American Author, Humorist, Entrepreneur, Publisher, and Lecturer. He is remembered not only for authoring many books, but also for his humorous maxims, quotations, and opinions. When he was 4 years old, his family moved from his birthplace of Florida, Missouri, to nearby Hannibal on the Mississippi River where he grew up experiencing life on the waterfront. His father was an attorney and judge, who died of pneumonia in 1847, when Clemens was 11. The following year, he left school after the fifth grade to become a printer's apprentice. In 1851, he began working as a typesetter, contributing articles and humorous sketches to the Hannibal Journal, a newspaper that his brother Orion owned. Similar to many authors of his day, he had little formal education; his came from the print shops and newspaper offices where he worked as a youth. When he was 18, he left Hannibal and worked as a printer in New York City, Philadelphia, St. Louis, and Cincinnati. He educated himself in public libraries in the evenings. After two years of study, he became a licensed Mississippi riverboat pilot, navigating the river for some five years. He continued to work as a riverboat pilot until the Civil War broke out in 1861, when traffic was curtailed along the Mississippi River. He then left for Nevada to work for his brother Orion, who was Secretary of the Nevada Territory. He failed as a gold and silver miner and went to work at the Virginia City newspaper, the Territorial Enterprise. His time on the Mississippi gave him his pen name. The river boatman's cry was "mark twain." That term meant that, according to the mark on the line, the depth of the water was two fathoms or 12 feet deep, which was safe for a steamboat to navigate. He first used his pen name in Virginia City on February 3, 1863. His first success as a writer came when his humorous tall tale, "The Celebrated Jumping Frog of Calaveras County," was published on November 18, 1865, in the New York weekly The Saturday Press, bringing him national attention. In 1867, a local newspaper funded his trip to the Mediterranean which included a tour of Europe and the Middle East. He wrote a collection of travel letters which were later compiled as The Innocents Abroad (1869). On this trip, he met fellow passenger Charles Langdon, who showed him a picture of his sister, Olivia. Twain later claimed to have fallen in love at first sight. Twain and Olivia Langdon corresponded throughout 1868. After she rejected his first marriage proposal, they were married in Elmira, New York, in February, 1870. In 1873, Twain moved his family to Hartford, Connecticut, where he arranged the building of a home next door to Harriet Beecher Stowe. In the 1870's and 1880's, the family summered at Quarry Farm in Elmira, the home of Olivia's sister, Susan Crane. Twain wrote many of his classic novels during his 17 years in Hartford (1874–1891) and the 20 summers at Quarry Farm. They included The Adventures of Tom Sawyer (1876), The Prince and the Pauper (1881), Life on the Mississippi (1883), Adventures of Huckleberry Finn (1884), and A Connecticut Yankee in King Arthur's Court (1889). His most memorable were the stories about the Mississippi, based on his experiences, "The Adventures of Tom Sawyer" and "Adventures of Huckleberry Finn." Very few people know that Mark Twain wrote a biography on Saint Joan of Arc, which was originally published as chapters in Harpers Magazine in 1895. Still fewer know that he considered it not only his most important, but also his best work. "I like Joan of Arc best of all my books; and it is the best; I know it perfectly well. And besides, it furnished me seven times the pleasure afforded me by any of the others; twelve years of preparation, and two years of writing. The others needed no preparation and got none." He spent many months in France doing archival work, and studied in detail accounts written by both the French and the English. Because of Twain's antipathy to institutional religion, it is surprising to find a remarkably accurate biography of the French heroine who was canonized on May 16, 1920, by Pope Benedict XV. Twain made a substantial amount of money through his writing, but lost the bulk of his book profits, as well as a substantial portion of his wife's inheritance, through investments. He invested mostly in new inventions and technology, particularly the Paige typesetting machine. Twain also lost money through his publishing house, Charles L. Webster and Company, which enjoyed initial success selling the memoirs of Ulysses S. Grant, but failed soon afterward. Twain's writings and lectures enabled him to recover financially. He accepted an offer from Robert Sparrow Smythe and embarked on a year-long, around-the-world lecture tour in July, 1895, to pay off his creditors in full. He returned to America in October, 1900, having earned enough to pay off his debts. Twain lived his later years at 14 West 10th Street in Manhattan. He passed through a period of deep depression which began in 1896 when his daughter Susy died of meningitis. Olivia's death in 1904 and Jean's on December 24, 1909, deepened his gloom. A heavy smoker all his life, with his health failing, he sought the warmer climate of Bermuda. His condition improved and he returned to his principal residence in Hartford. Twain was born two weeks after Halley's Comet's closest approach in 1835. He said in 1909, "I came in with Halley's Comet in 1835. It is coming again next year, and I expect to go out with it. It will be the greatest disappointment of my life if I don't go out with Halley's Comet. The Almighty has said, no doubt: 'Now here are these two unaccountable freaks; they came in together, they must go out together.'" Twain's prediction was accurate; he died of a heart attack on April 21, 1910, one day after the comet's closest approach to Earth. Because of his years of presence in New York City, it was decided his funeral would be held at the Presbyterian Brick Church on Fifth Avenue. His body was transported to Elmira, New York, the hometown of his wife and where the family maintained a summer home. He was buried next to his wife and children in the historic Woodlawn Cemetery. The Langdon family plot is marked by a 12-foot monument (two fathoms, or "mark twain") placed there by his surviving daughter, Clara.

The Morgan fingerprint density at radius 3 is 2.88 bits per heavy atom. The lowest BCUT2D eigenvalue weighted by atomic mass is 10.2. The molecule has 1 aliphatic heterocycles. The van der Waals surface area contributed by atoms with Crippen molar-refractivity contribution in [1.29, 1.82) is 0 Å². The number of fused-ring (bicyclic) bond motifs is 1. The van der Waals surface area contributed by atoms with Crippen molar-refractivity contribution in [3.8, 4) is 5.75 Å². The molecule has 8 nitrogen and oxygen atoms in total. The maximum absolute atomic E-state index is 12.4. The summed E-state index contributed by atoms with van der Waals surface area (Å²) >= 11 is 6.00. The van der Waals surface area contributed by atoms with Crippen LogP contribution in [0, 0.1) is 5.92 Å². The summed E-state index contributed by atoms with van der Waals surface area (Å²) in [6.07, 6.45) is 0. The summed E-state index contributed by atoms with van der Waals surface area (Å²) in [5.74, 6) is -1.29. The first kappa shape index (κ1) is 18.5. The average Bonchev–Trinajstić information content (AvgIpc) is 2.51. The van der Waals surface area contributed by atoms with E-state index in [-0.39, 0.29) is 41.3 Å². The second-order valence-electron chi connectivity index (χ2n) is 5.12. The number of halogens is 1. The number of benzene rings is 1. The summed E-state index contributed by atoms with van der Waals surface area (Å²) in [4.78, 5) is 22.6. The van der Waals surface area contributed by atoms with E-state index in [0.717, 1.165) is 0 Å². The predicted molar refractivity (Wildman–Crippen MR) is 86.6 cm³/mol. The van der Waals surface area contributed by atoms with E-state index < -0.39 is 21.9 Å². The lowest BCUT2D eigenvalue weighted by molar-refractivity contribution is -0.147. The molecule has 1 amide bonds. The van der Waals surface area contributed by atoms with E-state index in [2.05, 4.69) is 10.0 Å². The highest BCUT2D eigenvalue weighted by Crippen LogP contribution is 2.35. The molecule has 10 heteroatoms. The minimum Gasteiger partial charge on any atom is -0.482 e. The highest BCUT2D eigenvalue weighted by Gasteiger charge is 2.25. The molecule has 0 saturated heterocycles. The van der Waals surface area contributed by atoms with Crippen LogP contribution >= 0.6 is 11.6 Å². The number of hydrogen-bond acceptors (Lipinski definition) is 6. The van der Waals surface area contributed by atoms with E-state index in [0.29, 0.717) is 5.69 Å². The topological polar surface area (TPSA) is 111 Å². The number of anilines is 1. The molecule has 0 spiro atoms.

Bio by: Angela
Olivia Iona Louise Langdon Clemens
1845–1904 (m. 1870)